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Colin Blakemore

Colin Blakemore's boundless energy—physical and intellectual—is quite fitting in a man who has run 18 marathons. His preference to be addressed as Colin (no honorifics please!) is in keeping with his quiet and unassuming manner, which is all the more impressive in a man who has created the equivalent of two parallel careers—one in neuroscience and the other in science communication. Blakemore got off to an exceptionally early and impressive start in both vocations—he comp

Arlene Judith Klotzko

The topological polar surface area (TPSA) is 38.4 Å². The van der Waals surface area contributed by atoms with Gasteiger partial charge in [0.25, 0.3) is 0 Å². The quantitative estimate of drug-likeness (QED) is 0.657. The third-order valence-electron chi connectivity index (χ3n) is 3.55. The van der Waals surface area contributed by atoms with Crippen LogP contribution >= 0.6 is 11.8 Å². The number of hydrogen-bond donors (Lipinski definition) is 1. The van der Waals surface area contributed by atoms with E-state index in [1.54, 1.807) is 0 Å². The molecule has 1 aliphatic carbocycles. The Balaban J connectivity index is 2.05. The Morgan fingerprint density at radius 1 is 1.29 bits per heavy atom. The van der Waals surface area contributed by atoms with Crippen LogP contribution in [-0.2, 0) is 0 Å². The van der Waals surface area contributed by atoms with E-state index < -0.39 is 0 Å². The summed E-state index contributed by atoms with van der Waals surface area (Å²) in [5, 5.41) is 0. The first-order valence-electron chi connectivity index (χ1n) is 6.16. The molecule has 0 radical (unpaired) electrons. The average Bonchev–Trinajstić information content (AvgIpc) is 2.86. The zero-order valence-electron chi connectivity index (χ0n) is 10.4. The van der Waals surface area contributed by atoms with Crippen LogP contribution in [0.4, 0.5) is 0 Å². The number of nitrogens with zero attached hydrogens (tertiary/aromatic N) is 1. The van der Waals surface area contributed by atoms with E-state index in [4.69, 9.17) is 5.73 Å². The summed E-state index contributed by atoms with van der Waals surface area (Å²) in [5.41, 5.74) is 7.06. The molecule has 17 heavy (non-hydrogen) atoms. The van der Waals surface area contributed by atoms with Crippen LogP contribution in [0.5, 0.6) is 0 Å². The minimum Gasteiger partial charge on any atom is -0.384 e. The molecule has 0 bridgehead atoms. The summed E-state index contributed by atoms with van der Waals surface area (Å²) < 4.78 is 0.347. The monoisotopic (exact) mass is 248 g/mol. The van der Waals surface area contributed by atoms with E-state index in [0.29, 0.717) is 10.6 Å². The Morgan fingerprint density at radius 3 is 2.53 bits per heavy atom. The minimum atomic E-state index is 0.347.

Colin Blakemore's boundless energy—physical and intellectual—is quite fitting in a man who has run 18 marathons. His preference to be addressed as Colin (no honorifics please!) is in keeping with his quiet and unassuming manner, which is all the more impressive in a man who has created the equivalent of two parallel careers—one in neuroscience and the other in science communication.

Blakemore got off to an exceptionally early and impressive start in both vocations—he completed his PhD in less than 30 months—and he achieved great success while still in his 30s. In 1976, he delivered the Reith Lectures for the BBC, and in 1979, he accepted the Waynflete chair of physiology at Oxford University—both the sorts of honors given to those 20 years his senior. He directs the Medical Research Council Centre for Cognitive Neuroscience. Currently, Blakemore is chairman of the British Association for the Advancement of Science (he...

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